Reading it confuses, alienates, and reforms me. At times it is difficult or painful to think while reading it, and at times to think is all there is to do. The efforts to allow words to analyze or reflect the passions of an unmediated apprehension buffet these states through the text and so reading has involved feeling. That the narrative’s traumatic events matter arrests me in the tracks that I erratically trace. The memory informing them is of variable familiarity, and its operations argue for both analysis and leaps into assumption.
I pursue this practice, reading it, as a meditation, insecure in its ambiguity as object (a mantra) and surround (the stream). The text reflects or shimmers with my uncertainty, irritating the authority of distinction between mind (inside) and world (out), which radiate through one another according to their terrible rhythms throughout this fierce, unnerving book.”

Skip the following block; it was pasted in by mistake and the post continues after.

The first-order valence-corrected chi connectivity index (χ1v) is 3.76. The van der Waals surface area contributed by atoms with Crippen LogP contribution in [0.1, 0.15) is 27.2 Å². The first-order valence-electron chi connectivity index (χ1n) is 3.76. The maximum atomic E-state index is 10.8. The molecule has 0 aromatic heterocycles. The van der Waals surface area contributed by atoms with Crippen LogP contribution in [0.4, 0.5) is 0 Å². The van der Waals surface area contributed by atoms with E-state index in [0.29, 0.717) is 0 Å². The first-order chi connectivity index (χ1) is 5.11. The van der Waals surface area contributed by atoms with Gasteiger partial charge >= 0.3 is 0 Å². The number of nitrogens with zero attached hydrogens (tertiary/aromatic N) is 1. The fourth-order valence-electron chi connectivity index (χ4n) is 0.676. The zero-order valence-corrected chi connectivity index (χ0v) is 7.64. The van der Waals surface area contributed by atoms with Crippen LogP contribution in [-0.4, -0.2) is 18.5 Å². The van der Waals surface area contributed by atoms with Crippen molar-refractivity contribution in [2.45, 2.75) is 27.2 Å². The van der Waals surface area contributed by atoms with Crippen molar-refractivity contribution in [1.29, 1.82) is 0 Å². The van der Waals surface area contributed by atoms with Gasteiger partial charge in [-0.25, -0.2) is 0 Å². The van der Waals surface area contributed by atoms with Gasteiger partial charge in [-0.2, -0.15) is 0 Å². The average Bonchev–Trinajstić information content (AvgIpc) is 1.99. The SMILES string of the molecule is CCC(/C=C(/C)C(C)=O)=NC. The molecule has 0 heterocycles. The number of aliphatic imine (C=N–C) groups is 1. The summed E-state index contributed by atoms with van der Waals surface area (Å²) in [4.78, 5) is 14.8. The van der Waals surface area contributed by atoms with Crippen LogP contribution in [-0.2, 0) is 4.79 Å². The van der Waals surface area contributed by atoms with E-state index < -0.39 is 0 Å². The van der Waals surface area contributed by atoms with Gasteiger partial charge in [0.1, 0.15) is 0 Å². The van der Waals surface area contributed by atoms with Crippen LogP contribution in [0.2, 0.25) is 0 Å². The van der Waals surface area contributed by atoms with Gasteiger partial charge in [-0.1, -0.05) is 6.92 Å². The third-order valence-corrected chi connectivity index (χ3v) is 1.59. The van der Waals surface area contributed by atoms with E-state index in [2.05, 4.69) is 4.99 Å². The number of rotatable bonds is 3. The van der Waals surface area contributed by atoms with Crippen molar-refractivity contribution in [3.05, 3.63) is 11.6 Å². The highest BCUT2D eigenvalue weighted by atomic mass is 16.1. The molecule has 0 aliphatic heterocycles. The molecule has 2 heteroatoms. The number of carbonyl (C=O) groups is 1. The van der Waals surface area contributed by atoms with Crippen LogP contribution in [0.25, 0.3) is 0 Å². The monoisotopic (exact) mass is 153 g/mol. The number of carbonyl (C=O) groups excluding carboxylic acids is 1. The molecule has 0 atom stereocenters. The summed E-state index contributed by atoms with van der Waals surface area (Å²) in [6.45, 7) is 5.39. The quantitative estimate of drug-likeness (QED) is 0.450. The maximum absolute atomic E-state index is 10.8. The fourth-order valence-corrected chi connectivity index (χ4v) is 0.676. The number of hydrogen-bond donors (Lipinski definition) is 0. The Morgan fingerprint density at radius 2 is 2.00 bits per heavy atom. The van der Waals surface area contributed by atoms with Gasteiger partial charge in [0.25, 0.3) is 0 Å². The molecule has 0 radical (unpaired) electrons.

— Steve Benson
“I think that DEFOE is a work of genius on the scale of Finnegan’s Wake, The Making of Americans, The Disasters of War and Guernica. But while Scalapino’s work deserves comparison to that of Joyce, Stein, Goya and Picasso, it is Kathy Ackers oeuvre I want to invoke here. The universe of Acker’s fiction-built-from-fiction is abusive, apocalyptic and “in your face,” The horror (whore-her) of her narratives derives from the ways in which sexuality and violence are casually, causally and explicitly intertwined. Something related but different is happening in DEFOE.
DEFOE effects a king of dull affect, a resolute flattening of language horizoning perception and consciousness, description and event. Fantasies, autobiography, commentary on current events, film and DEFOE itself, merge with dream narratives to produce a landscape less blatant but more terrifying than anything to be found in Acker’s work. Scalapino’s anger and passion are evident but mightily restrained. Her strategy of understatement pays off in a major way with DEFOE’s overwhelming cumulative effect.
Working out of received fictions, Kathy Acker’s writing highlights our culture’s essentional dysfunctions. Scalapino’s enacts a backdoor move on the received through a poetic phenomenology of the perceived in which “the fiction is so transparent and separated that it doesn’t exist.”